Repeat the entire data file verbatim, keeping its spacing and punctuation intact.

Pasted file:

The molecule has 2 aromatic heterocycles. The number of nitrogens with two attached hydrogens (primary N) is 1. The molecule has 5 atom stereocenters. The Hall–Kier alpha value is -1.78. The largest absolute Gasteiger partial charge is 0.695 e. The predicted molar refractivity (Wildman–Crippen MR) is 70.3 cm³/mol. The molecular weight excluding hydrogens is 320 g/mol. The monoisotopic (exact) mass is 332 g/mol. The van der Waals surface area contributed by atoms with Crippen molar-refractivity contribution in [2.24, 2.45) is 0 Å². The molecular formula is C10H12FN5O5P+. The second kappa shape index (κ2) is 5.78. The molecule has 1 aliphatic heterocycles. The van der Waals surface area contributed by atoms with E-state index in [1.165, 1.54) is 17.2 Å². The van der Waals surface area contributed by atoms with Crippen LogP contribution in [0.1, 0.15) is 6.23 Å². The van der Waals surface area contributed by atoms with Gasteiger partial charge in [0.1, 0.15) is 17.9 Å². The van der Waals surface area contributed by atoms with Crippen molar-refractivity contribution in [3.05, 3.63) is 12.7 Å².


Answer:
The molecule has 2 aromatic heterocycles. The number of nitrogens with two attached hydrogens (primary N) is 1. The molecule has 5 atom stereocenters. The Hall–Kier alpha value is -1.78. The largest absolute Gasteiger partial charge is 0.695 e. The predicted molar refractivity (Wildman–Crippen MR) is 70.3 cm³/mol. The molecular weight excluding hydrogens is 320 g/mol. The monoisotopic (exact) mass is 332 g/mol. The van der Waals surface area contributed by atoms with Crippen molar-refractivity contribution in [2.24, 2.45) is 0 Å². The molecular formula is C10H12FN5O5P+. The second kappa shape index (κ2) is 5.78. The molecule has 1 aliphatic heterocycles. The van der Waals surface area contributed by atoms with E-state index in [1.165, 1.54) is 17.2 Å². The van der Waals surface area contributed by atoms with Crippen LogP contribution in [0.1, 0.15) is 6.23 Å². The van der Waals surface area contributed by atoms with Gasteiger partial charge in [0.1, 0.15) is 17.9 Å². The van der Waals surface area contributed by atoms with Crippen molar-refractivity contribution in [3.05, 3.63) is 12.7 Å².